Mike McDonel

I’d felt the specter of inevitability looming over Sen. John McCain’s (R-Ariz.) campaign since Sen. Barack Obama (D-Ill.) was anointed as the Democratic Party’s candidate for president. Forget the tired adage of carrying a monkey on your back. As a Republican, I felt like the undersized defensive lineman playing for Air Force, staring into the eyes of a 300 pound, All-American o-lineman from LSU. Not into sports metaphors? Imagine being the poor schmuck rolling up to the monster truck rally in a Honda Civic. No matter which way you swing it, I knew that my party and I were in for an electoral beat-down of epic proportions-and it was a long time coming. The 2006 Democratic Congressional takeover orchestrated by Congressman Rahm Emmanuel (D-Ill.)-the man tapped to be the next White House Chief of Staff-served as a mere preview of last Tuesday’s results. Washington politics is a lot like Darwinism. You either adapt to your environment or you’ll become extinct. My Grand Old Party showed its age, failed to adapt and now faces its own extinction. So how do we evolve and where do we start?

Plainly, the GOP needs an identity. One of the most popular post-election drinking games allegedly centered around throwing one back every time a cable TV pundit mentioned the words “Republican” and “brand” in the same sentence. If you played along as the results came in you’re probably still hung over. Frankly, I’m a little sick of the word “brand.” The Republican Party must do so much more than come up with a shiny new marketing strategy to slap on some bumper stickers. It must candidly and unapologetically decide what it believes and then act accordingly. As I was considering my party’s schizophrenic behavior last weekend, I decided to list the issues that defined the GOP and consider my party’s performance for each issue.

First and foremost, I decided Republicans should embrace the free market while practicing careful spending and small government. Then, I remembered that the vast majority of Republicans recently backed the nationalization of a crumbling financial sector and that the Bush Administration managed to rack up a debt in excess of 10 trillion bucks. Oh, but then we’re the party of family values! Right. Sen. Larry Craig (R-Idaho) is tapping his foot in an airport bathroom to solicit sex, Rep. Mark Foley (R-Fla.) is sending hot-and-heavy text messages to underage male pages, and Sen. Ted Stevens (R-Alaska) is now officially a convicted felon. Tactful foreign policy? Say what you will about Iraq, but Afghanistan has been sorely neglected and our relationships with our allies are in tatters. In short, the American people used this election to call out the GOP for saying one thing and doing another.

Here’s the good news for my fellow elephants: though exit polls showed an upswing for the Democrats in party identification, there was no such shift when it came to voters’ identification as liberal, moderate or conservative, and the polls illustrated that we are still very much a center-right country. And every Republican governor up for re-election kept their job. So, how did the Republicans lose the presidency and a bunch of congressional seats? We overlooked the “center” part of center-right and pandered to the right wing while the Obama campaign wooed the center of the electorate with a message of hope, change, and help for the middle class-bad play-calling on our part. Nevertheless, a few right-wing loudmouths like Rush Limbaugh seized McCain’s loss as an opportunity to argue for the party’s return to pure conservatism. What? Did you miss the entire election cycle or just the last 6 months of it? Despite my differences with Obama’s policy positions, one of his campaign themes rang true for me as a Republican. The GOP, not just the United States, needs a “change we can believe in.” I’m tired of emphasizing “moderate” and being embarrassed to finish with “Republican” every time I’m asked to describe my political views. If we’re going to survive as a party we need to re-identify the GOP as a distinctly center-right party, not a right wing party. Our rallying cry must be cemented in a clear message of small government, controlled spending and tax cuts, restrained foreign policy and individual freedoms-this means adopting some distinctly libertarian traits. We need a leader who will facilitate this shift.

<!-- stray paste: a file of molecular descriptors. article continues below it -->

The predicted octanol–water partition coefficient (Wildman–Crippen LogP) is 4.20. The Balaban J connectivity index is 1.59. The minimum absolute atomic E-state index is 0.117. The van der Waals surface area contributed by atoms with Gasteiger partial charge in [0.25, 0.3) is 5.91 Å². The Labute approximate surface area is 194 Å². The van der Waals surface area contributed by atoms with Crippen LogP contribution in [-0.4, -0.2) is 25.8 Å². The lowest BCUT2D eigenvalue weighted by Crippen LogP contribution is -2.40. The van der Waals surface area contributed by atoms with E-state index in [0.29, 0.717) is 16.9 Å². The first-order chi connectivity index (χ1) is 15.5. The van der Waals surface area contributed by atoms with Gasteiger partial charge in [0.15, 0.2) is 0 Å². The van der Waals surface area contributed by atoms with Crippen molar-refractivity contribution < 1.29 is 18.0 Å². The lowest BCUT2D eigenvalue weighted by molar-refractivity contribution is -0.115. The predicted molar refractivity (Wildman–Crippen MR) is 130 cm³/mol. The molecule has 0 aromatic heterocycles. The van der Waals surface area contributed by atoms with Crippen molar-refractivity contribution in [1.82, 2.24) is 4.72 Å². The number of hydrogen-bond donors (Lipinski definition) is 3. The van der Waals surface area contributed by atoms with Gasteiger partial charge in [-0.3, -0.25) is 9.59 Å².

It’s downright laughable to propose a candidate for the 2012 Presidential election, but I’ll try to tell you who it shouldn’t be. Mike Huckabee better stick with his new talk show on Fox News and keep his tired rhetoric to himself. Mitt Romney’s more attractive when it comes to policy, but he’s just another aging white guy in a party in desperate need of a new face, new blood and new ideas. Let me be clear, Gov. Sarah Palin (R-Alaska) doesn’t count as one of those new faces. She’s your prototypical right-winger and proved herself to be significantly unprepared for national office throughout the campaign. Unless she manages to secure Sen. Ted Stevens’ soon-to-be-available Senate seat, score a spot on the foreign relations and become a diplomacy guru, I will register myself as an Independent if she receives the Republican nod in 2012. The problem is that there is no clear standard-bearer to direct the GOP toward its badly-needed renaissance, and until we find sound and charismatic leadership we will continue to flounder. Whoever emerges as the next leader of the party has a profoundly difficult job waiting. We must end the ugly Republican trend of villainizing groups like homosexuals and immigrants, stop spewing holier-than-thou ultra-conservative rhetoric and instead must offer voters a simple, cohesive and positive package of platforms with which a broader swath of voters can relate. My Republican party has gone the way of the dinosaurs 200 million years ago. The comet is coming, and it’s time to either evolve or enter the fossil record.